Using the win odds, there’s a 14% chance that both Indianapolis and Minnesota win, but only about 8-in-1,000 entries would be expected to pick both based on public popularity. Getting risky with both picks wouldn’t be advised in a season-long pool, but in a large weekly contest, leveraging those kind of scenarios is how you can maximize your win rate when the chances of winning the pool are low to begin with.
LA Chargers (vs. Dallas)
Win Odds: 59%
At the other end of the spectrum, the Chargers have nearly the same win odds as the crosstown Rams, but they’re being picked by less than half the public.
Few people watched the Chargers win a close, low-scoring game over Washington in the early Sunday time slot. Lots of people saw America’s Team go toe-to-toe with Tampa Bay on Thursday Night Football.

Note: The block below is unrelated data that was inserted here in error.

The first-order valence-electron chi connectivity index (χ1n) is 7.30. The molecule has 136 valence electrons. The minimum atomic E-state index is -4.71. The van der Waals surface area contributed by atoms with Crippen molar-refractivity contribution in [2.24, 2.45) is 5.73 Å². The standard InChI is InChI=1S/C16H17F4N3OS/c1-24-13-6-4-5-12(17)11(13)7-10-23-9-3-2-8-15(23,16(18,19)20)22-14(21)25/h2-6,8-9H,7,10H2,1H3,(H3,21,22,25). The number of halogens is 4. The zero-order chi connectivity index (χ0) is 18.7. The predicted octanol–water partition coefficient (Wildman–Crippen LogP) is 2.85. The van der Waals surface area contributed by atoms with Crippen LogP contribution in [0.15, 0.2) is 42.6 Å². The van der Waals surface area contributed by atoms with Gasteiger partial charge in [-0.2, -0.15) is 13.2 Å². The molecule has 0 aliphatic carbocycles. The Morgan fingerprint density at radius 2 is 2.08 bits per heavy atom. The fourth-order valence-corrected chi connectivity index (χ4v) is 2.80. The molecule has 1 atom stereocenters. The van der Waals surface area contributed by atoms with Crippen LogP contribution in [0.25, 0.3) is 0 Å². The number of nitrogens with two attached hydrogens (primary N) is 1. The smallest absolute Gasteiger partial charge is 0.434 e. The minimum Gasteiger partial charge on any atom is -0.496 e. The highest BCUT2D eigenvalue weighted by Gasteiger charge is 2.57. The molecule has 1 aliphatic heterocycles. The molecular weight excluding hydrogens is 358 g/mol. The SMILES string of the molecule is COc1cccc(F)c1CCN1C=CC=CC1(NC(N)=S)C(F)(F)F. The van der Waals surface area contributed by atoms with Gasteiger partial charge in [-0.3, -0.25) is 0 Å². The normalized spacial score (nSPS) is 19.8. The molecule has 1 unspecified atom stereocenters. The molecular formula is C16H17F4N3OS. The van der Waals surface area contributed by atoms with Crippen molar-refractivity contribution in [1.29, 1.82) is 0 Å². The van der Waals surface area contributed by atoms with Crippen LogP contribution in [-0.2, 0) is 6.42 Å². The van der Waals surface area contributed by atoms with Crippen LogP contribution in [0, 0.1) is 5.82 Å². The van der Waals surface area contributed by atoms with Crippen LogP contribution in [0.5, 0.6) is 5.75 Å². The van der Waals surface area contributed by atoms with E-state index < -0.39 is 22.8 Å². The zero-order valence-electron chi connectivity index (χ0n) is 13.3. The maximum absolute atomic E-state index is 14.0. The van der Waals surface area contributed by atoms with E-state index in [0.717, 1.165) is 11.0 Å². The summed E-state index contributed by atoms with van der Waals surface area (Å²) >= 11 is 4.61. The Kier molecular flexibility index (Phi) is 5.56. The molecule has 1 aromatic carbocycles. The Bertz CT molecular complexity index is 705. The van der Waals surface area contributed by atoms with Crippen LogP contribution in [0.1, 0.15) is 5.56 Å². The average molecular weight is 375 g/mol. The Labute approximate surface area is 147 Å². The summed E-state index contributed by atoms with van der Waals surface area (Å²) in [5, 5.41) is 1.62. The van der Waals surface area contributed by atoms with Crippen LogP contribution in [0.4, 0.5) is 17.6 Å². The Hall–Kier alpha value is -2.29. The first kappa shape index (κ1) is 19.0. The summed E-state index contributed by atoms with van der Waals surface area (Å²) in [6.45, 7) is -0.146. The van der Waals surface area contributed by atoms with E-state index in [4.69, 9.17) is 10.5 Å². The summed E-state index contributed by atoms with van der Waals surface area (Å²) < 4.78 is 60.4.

The public is in the “love” phase of the love-hate relationship with ‘dem Cowboys in Week 2.
Chicago (vs. Cincinnati)
Win Odds: 55%
The Bears lost in primetime in Week 1 by 20 points. The Bengals won. So the public is slightly favoring the Bengals in this one even though the Bears are the betting favorite.
These are just some of the examples from this week, but there is a pretty clear reaction by the public to (a) who won and lost in Week 1, and (b) what happened in primetime games. That isn’t unusual, and it provides value opportunities if you can be a little more grounded and trust the betting market.
Important Notes About Picks We Highlight
Keep in mind three things about picks we highlight in this article:
- Optimal pick strategy balances risk and potential reward.